PJ Harvey: The Hope Six Demolition Project

PJ Harvey’s been one of those artists on my periphery for an extended period of time. I’ve been told by many I should give her a spin. I’ve seen my fair share of astonished looks when I say “I’ve just not given her the time”. I’ve relished this opportunity to finally sit down and spend some quality time with the inimitable Polly Jean Harvey. 

Opener ‘The Community of Hope’ is a triumphant, and controversial, critique of the underside of Washington DC. In fact, the whole album was written during her travels to DC, Kosovo, and Afghanistan and it is clear throughout the album that the album exists as a mezze of different musical genres. Take ‘A Line in the Sand’, for example where Harvey’s vocals take on the ear piercing beauty of late soul singer Minnie Riperton.

‘River Anacostia’ is a haunting track all the way through, however it is the incessant and metronomic refrain of “wade in the water” at the end that imbues the track with a whole new level of menace. In contrast, ‘Medicinals’ is a boisterous and exuberant track that owes a lot to Kate Bush’s playful vocals (minus the startlingly high-pitched yelping). ‘The Ministry of Social Affairs’ feels like it should have been released by some James Chancesque no wave band  in 1981 due to its wailing and diabolical saxophone ending. Album closer ‘Dollar, Dollar’ is the most experimental track on this album. It is a slow and almost alien recording that seems to bring together the melange of influences that she picked up from her travels and in life.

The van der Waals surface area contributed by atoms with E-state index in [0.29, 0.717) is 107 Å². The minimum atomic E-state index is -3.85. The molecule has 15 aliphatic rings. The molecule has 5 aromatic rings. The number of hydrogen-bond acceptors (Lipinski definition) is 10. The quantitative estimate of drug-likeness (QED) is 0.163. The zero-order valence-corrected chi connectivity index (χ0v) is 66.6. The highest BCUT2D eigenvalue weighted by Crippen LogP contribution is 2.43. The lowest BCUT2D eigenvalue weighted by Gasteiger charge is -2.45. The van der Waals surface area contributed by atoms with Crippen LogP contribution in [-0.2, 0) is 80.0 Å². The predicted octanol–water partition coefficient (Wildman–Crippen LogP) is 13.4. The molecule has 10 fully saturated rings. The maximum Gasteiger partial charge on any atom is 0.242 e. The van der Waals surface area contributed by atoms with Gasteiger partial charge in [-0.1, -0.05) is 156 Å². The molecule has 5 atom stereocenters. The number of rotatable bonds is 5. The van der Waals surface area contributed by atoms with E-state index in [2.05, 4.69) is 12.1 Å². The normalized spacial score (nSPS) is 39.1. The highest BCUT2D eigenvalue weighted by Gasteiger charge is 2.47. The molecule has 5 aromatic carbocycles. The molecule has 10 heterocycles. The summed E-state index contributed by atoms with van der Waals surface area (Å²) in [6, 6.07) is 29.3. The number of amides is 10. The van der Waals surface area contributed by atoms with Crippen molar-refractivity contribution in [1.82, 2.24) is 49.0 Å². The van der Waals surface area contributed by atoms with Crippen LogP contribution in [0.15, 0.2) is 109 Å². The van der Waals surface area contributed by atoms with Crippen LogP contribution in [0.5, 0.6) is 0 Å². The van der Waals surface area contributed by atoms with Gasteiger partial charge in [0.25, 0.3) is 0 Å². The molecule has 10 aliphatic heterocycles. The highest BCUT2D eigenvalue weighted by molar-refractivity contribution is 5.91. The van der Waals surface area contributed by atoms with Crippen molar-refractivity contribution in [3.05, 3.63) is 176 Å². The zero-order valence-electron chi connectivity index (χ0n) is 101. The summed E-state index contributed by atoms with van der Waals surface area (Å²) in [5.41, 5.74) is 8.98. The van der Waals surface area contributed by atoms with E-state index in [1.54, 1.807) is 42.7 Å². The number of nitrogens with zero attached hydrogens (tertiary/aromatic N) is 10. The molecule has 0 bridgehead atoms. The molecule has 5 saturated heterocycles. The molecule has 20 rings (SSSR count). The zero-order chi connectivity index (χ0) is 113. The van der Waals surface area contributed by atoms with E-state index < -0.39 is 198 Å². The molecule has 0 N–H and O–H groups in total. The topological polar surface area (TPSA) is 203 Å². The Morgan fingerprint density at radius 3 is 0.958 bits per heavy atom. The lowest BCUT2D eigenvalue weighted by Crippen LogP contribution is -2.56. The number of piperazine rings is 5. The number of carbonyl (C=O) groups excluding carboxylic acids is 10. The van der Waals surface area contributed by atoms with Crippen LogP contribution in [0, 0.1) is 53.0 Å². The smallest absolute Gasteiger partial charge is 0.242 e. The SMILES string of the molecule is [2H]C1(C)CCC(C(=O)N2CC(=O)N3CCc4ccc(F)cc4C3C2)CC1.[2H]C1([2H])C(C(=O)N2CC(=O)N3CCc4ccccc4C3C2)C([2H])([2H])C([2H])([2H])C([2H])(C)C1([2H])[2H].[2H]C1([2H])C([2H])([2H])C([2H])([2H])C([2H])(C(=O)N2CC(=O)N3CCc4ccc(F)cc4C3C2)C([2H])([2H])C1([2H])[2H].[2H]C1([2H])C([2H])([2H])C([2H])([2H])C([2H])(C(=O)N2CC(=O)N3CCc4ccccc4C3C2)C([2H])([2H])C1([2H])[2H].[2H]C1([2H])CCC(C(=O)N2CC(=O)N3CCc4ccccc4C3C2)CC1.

I started this album as a novice PJ Harvey listener but after listening to The Hope Six Demolition Project a couple of times it became clear that I’ve really fucking missed it. I’ve been told that there’s better albums of hers out there, and if that’s the case I’m looking forward to soundtracking the last few assignments of this year to them.


Jamie Shepherd

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